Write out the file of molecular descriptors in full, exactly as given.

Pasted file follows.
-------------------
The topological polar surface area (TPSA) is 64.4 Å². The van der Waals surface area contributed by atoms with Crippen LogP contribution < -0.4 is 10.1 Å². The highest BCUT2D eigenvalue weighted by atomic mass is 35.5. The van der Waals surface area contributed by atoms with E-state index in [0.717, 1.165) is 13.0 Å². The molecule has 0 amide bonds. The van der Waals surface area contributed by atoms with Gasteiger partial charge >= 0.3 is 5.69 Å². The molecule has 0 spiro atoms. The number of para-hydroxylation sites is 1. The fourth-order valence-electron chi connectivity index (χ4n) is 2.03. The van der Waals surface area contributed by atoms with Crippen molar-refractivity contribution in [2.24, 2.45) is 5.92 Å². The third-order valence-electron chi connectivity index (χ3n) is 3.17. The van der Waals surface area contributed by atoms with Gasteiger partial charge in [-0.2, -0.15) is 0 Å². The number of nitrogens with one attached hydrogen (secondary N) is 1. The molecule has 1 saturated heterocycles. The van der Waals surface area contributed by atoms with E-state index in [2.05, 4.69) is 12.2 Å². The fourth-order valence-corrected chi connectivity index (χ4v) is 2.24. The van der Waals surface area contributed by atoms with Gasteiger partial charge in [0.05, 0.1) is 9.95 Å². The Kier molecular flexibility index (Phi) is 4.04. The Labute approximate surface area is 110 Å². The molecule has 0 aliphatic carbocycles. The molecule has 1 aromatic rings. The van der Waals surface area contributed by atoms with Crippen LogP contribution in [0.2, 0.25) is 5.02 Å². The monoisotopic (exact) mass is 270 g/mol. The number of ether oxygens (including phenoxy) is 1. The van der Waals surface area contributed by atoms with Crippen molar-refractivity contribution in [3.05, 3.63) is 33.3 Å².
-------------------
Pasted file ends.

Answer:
The topological polar surface area (TPSA) is 64.4 Å². The van der Waals surface area contributed by atoms with Crippen LogP contribution < -0.4 is 10.1 Å². The highest BCUT2D eigenvalue weighted by atomic mass is 35.5. The van der Waals surface area contributed by atoms with E-state index in [0.717, 1.165) is 13.0 Å². The molecule has 0 amide bonds. The van der Waals surface area contributed by atoms with Gasteiger partial charge >= 0.3 is 5.69 Å². The molecule has 0 spiro atoms. The number of para-hydroxylation sites is 1. The fourth-order valence-electron chi connectivity index (χ4n) is 2.03. The van der Waals surface area contributed by atoms with Crippen molar-refractivity contribution in [2.24, 2.45) is 5.92 Å². The third-order valence-electron chi connectivity index (χ3n) is 3.17. The van der Waals surface area contributed by atoms with Gasteiger partial charge in [-0.2, -0.15) is 0 Å². The number of nitrogens with one attached hydrogen (secondary N) is 1. The molecule has 1 saturated heterocycles. The van der Waals surface area contributed by atoms with E-state index in [2.05, 4.69) is 12.2 Å². The fourth-order valence-corrected chi connectivity index (χ4v) is 2.24. The van der Waals surface area contributed by atoms with Gasteiger partial charge in [0.05, 0.1) is 9.95 Å². The Kier molecular flexibility index (Phi) is 4.04. The Labute approximate surface area is 110 Å². The molecule has 0 aliphatic carbocycles. The molecule has 1 aromatic rings. The van der Waals surface area contributed by atoms with Crippen LogP contribution in [0.2, 0.25) is 5.02 Å². The monoisotopic (exact) mass is 270 g/mol. The number of ether oxygens (including phenoxy) is 1. The van der Waals surface area contributed by atoms with Crippen molar-refractivity contribution in [3.05, 3.63) is 33.3 Å².